The Office of General Counsel issued the following opinion on February 25, 2008 representing the position of the New York State Insurance Department.
Re: Proposed Electronic Premium Payment System
May an entity that provides a service to insurance policyholders that enables them to pay their insurance premiums electronically by credit card charge those policyholders a fee to cover credit card and other service expenses?
Yes, nothing in the New York Insurance Law or regulations promulgated thereunder prohibits an entity that provides a service to insurance policyholders that enables them to pay their insurance premiums electronically by credit card from charging those policyholders a fee to cover credit card and other service expenses.
A company has developed an electronic premium payment system (the “Payment System”) that would allow its customers to make secure electronic premium payments using credit cards, debit cards or electronic fund transfers. The Payment System directs the premium payments to be made directly to the insurance company designated by the customer, on the date designated by the customer. The Payment System is secure, and designed to meet data security standards so as to satisfy customer concerns regarding privacy protection and prevention of identity theft.
The Payment System does not at any time hold the premium payment on behalf of the customer or any insurance company. Rather, it simply acts to facilitate the making of payments by secure electronic means. Finally, the company charges a transaction fee for the service provided, and that this transaction fee is the same regardless of the payment method chosen.
No provision of the New York Insurance Law or the regulations promulgated thereunder governs the service provided through the operation of the Payment System. Accordingly, there is no legal impediment in the New York Insurance Law or the regulations promulgated thereunder that prohibits the operation of the Payment System as described. In addition, although it may involve the use of credit card payments, the Payment System does not appear to fall within the ambit of the prohibition contained in N.Y. General Business Law (GBL) § 518 (McKinney 1996). That statute provides:
No seller in any sales transaction may impose a surcharge on a holder who elects to use a credit card in lieu of payment by cash, check, or similar means.
Any seller who violates the provisions of this section shall be guilty of a misdemeanor punishable by a fine not to exceed five hundred dollars or a term of imprisonment up to one year, or both.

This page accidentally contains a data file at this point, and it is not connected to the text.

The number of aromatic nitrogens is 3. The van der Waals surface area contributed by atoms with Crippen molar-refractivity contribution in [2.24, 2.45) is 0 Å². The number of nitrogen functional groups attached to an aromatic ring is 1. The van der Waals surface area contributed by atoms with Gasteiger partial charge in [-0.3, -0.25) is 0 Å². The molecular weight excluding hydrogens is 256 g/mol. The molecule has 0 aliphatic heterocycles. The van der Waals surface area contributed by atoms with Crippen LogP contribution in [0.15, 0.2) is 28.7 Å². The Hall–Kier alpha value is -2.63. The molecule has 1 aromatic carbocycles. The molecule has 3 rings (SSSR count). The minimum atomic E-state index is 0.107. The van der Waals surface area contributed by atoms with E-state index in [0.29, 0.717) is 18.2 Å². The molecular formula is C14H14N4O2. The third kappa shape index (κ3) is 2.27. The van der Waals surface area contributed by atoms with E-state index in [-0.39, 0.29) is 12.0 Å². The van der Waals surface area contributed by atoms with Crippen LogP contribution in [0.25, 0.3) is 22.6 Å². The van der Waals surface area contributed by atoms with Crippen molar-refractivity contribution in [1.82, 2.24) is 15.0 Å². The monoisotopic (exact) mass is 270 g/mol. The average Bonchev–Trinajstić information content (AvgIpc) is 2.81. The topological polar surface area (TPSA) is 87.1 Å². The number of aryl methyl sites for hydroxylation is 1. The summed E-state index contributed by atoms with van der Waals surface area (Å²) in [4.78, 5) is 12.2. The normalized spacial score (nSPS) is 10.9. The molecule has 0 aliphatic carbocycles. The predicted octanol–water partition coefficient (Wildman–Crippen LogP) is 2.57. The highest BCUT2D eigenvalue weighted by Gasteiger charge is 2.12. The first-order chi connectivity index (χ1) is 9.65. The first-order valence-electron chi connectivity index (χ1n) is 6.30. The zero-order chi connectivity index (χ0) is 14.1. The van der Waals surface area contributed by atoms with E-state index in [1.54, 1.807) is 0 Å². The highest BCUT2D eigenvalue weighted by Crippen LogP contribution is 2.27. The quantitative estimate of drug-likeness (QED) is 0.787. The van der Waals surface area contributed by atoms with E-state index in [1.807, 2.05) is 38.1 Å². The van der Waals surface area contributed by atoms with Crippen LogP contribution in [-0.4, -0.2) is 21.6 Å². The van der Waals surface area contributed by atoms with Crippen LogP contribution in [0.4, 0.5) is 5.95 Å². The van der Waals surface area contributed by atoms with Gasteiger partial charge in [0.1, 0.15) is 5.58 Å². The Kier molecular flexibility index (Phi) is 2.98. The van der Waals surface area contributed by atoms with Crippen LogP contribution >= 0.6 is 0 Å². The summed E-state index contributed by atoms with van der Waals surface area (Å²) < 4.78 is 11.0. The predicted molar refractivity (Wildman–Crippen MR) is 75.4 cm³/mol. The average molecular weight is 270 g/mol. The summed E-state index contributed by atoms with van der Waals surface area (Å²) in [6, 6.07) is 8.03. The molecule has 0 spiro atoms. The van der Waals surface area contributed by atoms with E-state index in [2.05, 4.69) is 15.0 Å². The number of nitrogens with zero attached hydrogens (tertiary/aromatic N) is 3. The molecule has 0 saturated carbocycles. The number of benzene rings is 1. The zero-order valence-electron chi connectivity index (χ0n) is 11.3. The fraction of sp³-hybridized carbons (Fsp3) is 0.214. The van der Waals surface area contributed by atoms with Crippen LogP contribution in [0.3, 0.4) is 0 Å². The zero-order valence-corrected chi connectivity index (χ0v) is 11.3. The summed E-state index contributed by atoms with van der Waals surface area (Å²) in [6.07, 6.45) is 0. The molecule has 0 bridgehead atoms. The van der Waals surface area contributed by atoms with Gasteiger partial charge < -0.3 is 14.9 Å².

Black’s Law Dictionary 712 (8th ed. 1999) defines the term “surcharge” as "an additional tax, charge, or cost." While the Department’s Office of General Counsel does not generally construe the General Business Law, it appears that the fee imposed for use of the Payment System does not constitute a surcharge under that statute, because it is a fee for a separate and distinct service that is provided by a third party. It is not an extra charge levied by the insurance provider itself or its agent for the privilege of paying by credit card.
The prohibition set forth in GBL § 518 applies to the “seller” in any sales transaction. N.Y. Gen. Bus. Law § 511(6) defines "seller" as "any person who honors credit cards or debit cards which may be used to purchase or lease property or services." New York’s Attorney General, in a formal opinion, has stated that:
[A]s long as the sale of insurance can be considered the sale of property or a service, it appears to fall within the plain meaning of the statute. We believe that the purchase of property or a service, and thus the credit card surcharges imposed in connection with the payment of insurance premiums, fall within its intended scope.
New York Attorney General Opinion No. 2006-F2 (January 25, 2006), available online at http://www.oag.state.ny.us/lawyers/opinions/2006/formal/2006-F2.pdf.
Under the Attorney General’s Opinion, the N.Y. Gen. Bus. Law § 518 prohibition against the imposition of a surcharge applies to insurers and insurance agents and brokers, in that they are the “sellers” of insurance. Thus, an insurer (or anyone acting on the insurer’s behalf) may not impose a credit card surcharge on a policyholder. The company, by contrast, is not selling insurance and is not acting on any insurer’s behalf. Rather, it is providing (and charging for) a distinct service, i.e., the making of secure payments via electronic means. Therefore, the company’s activities are prohibited by neither the New York Insurance Law nor N.Y. Gen. Bus. Law § 518.
Finally, I note that in Office of General Counsel (O.G.C.) Opinion No. 07-06-17 (June 19, 2007), this office concluded that the operation of the Payment System would violate N.Y. Gen. Bus. Law §518. The reason for that conclusion was a misapprehension of the operation of the Payment System and the nature of its relationship to the insurance company vendors based on an earlier submission to the Department. In view of the clarifications provided, O.G.C. Opinion No. 07-06-17 is hereby withdrawn, and no longer should be followed.
For further information you may contact Supervising Attorney Michael Campanelli at the New York City Office.